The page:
Single-photon Emission Computed Tomography (SPECT Imaging)
SPECT fundamentally discloses to us three things about the mind:
- Good activity
- Excessively little
- To an extreme
Below is a set of healthy SPECT scans:
The picture on the left shows the outside surface of the cerebrum, and a healthy scan shows full, even, balanced movement or activity. The color is not essential; it’s the shape that matters.
In the image on the right, the red equals the area of high activity, and in a healthy brain, they’re typically in the back part of the brain.
You can see the holes of activity as a comparison between a healthy scan and someone with two strokes.
Here’s what Alzheimer’s looks like, where the half-back of the brain is deteriorating.
Alzheimer’s usually starts in the brain 30 to 50 years before you have any side effects!
Scan of traumatic brain damage:
Your brain is soft and delicate, whereas your skull is really hard. Or drug abuse. The real reason not to use drugs is they damage our brains.
Obsessive-compulsive disorder – the front part of the brain typically works really hard so that people cannot turn off their thoughts.
Epilepsy-where we frequently observe regions of expanded movement.
Solutions Served Without Seeing
Psychiatrists make a diagnosis by talking to people and looking for symptom clusters without imaging. Imaging was showing that there was a better way.
Did you ever think that the only medical specialists virtually never look at the organ they treat? Yes, the psychiatrists.
Cardiologists look, neurologists look, orthopedic doctors look-virtually every other medical specialty looks, but psychiatrists guess!
Before imaging, it was like throwing darts in the dark at the patients, which hurts.
It taught many important lessons, such as illnesses like ADHD (Attention Deficit Hyperactivity Disorder), anxiety, depression, and addictions are not simple or single disorders in the brain; they all have multiple types.
For example, two patients diagnosed with significant depression below have virtually the same symptoms yet radically different brains. One had really low activity, and the other had high activity in the brain.
How would you ever know what to do for them unless you looked? Treatment needs to be tailored to individual brains rather than on clusters of symptoms.
Imagery treatments also teach us that mild traumatic brain injury is a significant cause of psychiatric illness that destroys people’s lives. Therefore, no one knew about it — because everyone sees psychiatrists for temper problems, anxiety, depression, and insomnia. And they would never look, so they would never understand.
The image above is a scan of a 15-year-old boy who fell down a flight of stairs at age 3. Even though he was unconscious for only a few minutes, there was nothing lenient about the injury’s enduring effect on the boy’s life.
At 15, he had just been kicked out of his third residential treatment program for violence. He needed a brain rehabilitation program, not just more medication or behavioral therapy has thrown at him in the dark. Putting him on a behavioral therapy program when behavior is an expression of the problem is not the problem.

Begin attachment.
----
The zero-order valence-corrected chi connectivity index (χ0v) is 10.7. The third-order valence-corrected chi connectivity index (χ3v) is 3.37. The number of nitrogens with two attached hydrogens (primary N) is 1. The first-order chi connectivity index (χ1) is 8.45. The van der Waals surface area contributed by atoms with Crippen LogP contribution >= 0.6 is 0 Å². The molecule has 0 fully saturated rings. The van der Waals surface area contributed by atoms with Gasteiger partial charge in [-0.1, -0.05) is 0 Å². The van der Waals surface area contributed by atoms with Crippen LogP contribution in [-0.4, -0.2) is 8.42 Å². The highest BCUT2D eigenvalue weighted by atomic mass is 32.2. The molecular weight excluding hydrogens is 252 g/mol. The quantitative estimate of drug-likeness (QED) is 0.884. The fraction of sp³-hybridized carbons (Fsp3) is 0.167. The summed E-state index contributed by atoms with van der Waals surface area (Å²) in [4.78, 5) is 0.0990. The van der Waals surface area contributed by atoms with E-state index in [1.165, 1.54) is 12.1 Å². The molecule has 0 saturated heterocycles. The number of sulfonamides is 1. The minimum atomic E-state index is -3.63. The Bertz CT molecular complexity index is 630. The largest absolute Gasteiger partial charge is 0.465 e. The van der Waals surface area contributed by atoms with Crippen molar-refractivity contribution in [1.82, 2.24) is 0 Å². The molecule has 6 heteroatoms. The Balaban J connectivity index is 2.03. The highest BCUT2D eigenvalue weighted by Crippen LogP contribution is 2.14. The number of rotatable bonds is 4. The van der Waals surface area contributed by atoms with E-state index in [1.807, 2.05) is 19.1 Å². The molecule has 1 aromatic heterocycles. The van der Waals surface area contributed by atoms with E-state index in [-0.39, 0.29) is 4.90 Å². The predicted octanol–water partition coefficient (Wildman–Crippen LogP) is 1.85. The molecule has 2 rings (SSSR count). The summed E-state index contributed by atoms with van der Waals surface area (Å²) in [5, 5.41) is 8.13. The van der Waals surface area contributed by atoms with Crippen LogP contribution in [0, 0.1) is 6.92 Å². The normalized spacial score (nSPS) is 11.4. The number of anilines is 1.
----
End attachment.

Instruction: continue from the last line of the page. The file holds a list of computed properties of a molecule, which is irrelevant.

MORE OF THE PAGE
Researchers have suggested that undiagnosed brain injuries are a major cause of:
- drug and alcohol abuse
- panic attacks
- ADHD and suicide
NFL (National Football League) Players and Their Brain Function
We are in for a pending disaster with the 100s and 1000s of soldiers coming back from Iraq and Afghanistan, and virtually no one is looking at their brain function.
At SPECS, they performed the first and largest study on active and retired NFL players, showing high levels of damage in these players.
These players were then examined through a brain-smart program and demonstrated that 80% of them could improve blood flow, memory, and mood. This means you are not stuck with the brain that you have; you can make it better.
How Exciting Is That?
Reversing brain damage has many implications and is a fascinating new frontier.
Here is a scan of a teenage girl who has ADHD. She was cutting herself, flopping in school, and battling with her parents. When her brain improved, she moved from D’s and F’s to A’s and B’s and was much more emotionally stable.
Criminals and the Brain Function
Judges and defense attorneys sought SPECT’s help to understand criminal behavior. They scanned over 500 convicted felons, including 90 murderers. SPECT taught us that people who do bad things have troubled brains.
That was not a surprise. Yet, what surprised us was that many of these minds could be restored. So here is an extreme thought: imagine a scenario in which we assessed and treated disturbed minds instead of essentially warehousing them in toxic, stressful environments.
We can save a colossal measure of cash by making these individuals more functional so that when they leave prison, they can work, look after their families and make good on their expenses.
Dostoyevsky’s Point of View
Fyodor Dostoyevsky once said, “A society should be judged not by how well it treats outstanding citizens, but by how it treats its criminals.”
We should consider crime evaluation and treatment instead of just crime and punishment.
According to the colleagues at SPECS, you can change people’s brains. And when you do, you change their lives. Remember, when you have the privilege of changing someone’s brain, you not only change their life, but you have the opportunity to change generations to come.